Stalking the Cougar Management Plan

Oregonians' love-hate relationship with cougars is once again before the Legislature, this time in the form of a threatened "budget note" that could halt the state's Cougar Management Plan and a three-year-old study of controlled hunts designed to reduce cougar-human conflicts in selected parts of the state. Lawmakers should wait for the Department of Fish and Wildlife to issue a formal report on the study in June before taking any action.

In the meantime, critics of the cougar-killing program should stop citing a Washington State University study that concluded killing cougars made conflicts worse. The study was done in Washington, where the circumstances are very different than what is happening here.

Rep. Peter Buckley, co-chairman of the budget-writing Ways and Means Committee, summoned ODFW officials before a subcommittee of the panel last week to determine whether killing cougars in three study areas, including Southern Oregon, is supported by science and worth the $115,000 a year the program is costing taxpayers. That's a tall order for the ODFW, which is required by law to issue a report in June. Asking the agency to justify its program scientifically before all the data has been analyzed is, well, not very scientific.

Oregon voters banned the use of hounds to hunt cougars in 1996. Since then, wildlife officials estimate the state's cougar population has soared to more than 5,000 from about 3,000 in 1996.

Complaints from the public about cougars encroaching on residential areas and killing livestock also have increased, prompting the ODFW to conduct controlled hunts in problem areas to see if that reduced the number of complaints.

That remains to be seen, but the program certainly succeeded in escalating complaints from wildlife advocates, who say cougars are being cruelly destroyed for doing what comes naturally.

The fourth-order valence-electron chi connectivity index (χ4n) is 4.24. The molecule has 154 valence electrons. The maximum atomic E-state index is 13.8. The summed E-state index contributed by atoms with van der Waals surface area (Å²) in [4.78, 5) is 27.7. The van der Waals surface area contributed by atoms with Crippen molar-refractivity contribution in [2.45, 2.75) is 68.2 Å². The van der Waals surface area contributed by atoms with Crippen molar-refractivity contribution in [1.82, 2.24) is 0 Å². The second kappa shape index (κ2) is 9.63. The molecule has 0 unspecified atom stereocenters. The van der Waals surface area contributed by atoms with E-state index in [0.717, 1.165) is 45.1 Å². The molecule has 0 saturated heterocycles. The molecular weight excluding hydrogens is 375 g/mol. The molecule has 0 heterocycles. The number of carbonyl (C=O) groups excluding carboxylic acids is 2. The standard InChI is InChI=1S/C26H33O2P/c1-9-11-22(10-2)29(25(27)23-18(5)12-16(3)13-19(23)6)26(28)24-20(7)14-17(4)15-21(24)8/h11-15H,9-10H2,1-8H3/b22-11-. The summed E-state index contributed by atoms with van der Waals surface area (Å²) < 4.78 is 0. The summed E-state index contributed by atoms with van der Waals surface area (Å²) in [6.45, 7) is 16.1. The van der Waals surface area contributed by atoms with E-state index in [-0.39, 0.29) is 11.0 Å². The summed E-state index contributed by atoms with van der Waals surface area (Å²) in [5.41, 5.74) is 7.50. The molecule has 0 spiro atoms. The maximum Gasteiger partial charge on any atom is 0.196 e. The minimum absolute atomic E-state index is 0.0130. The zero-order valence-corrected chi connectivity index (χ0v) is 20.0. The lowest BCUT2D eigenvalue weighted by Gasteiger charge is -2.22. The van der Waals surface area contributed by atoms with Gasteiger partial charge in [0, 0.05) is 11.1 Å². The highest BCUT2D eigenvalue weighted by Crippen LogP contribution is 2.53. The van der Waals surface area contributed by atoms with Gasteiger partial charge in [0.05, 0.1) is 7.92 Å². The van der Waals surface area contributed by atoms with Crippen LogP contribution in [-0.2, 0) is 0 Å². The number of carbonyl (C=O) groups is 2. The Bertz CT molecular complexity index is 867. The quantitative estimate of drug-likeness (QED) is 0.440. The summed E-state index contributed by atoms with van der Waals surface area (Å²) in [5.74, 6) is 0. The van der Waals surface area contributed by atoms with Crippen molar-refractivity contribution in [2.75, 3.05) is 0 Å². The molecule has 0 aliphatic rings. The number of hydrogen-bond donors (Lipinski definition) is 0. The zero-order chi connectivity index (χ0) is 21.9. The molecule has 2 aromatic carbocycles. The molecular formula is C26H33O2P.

The WSU study the critics cite concluded that hunting cougars results in killing adult males, who keep their distance from human habitation and keep young, inexperienced males away, too. When the adults are killed, the study said, the youngsters move into the empty territory and are responsible for most of the complaints from rural residents.

The problem with applying that study to Oregon is that the Washington Legislature responded to public complaints by allowing public sport hunts, with hounds, in the problem areas. Sport hunters target large adult males as trophies, and those animals are nearly impossible to bag without using dogs.

Oregon does not allow any sport hunting with hounds. ODFW staff and federal wildlife agents working under contract use hounds in the study areas, but they are prohibited from targeting animals by age or gender. In cases of livestock damage or public safety threats, only the offending animal is taken.

Whether the ODFW's control measures are working is still an open question. But pressuring the agency to produce scientific conclusions before the study is complete is counterproductive.

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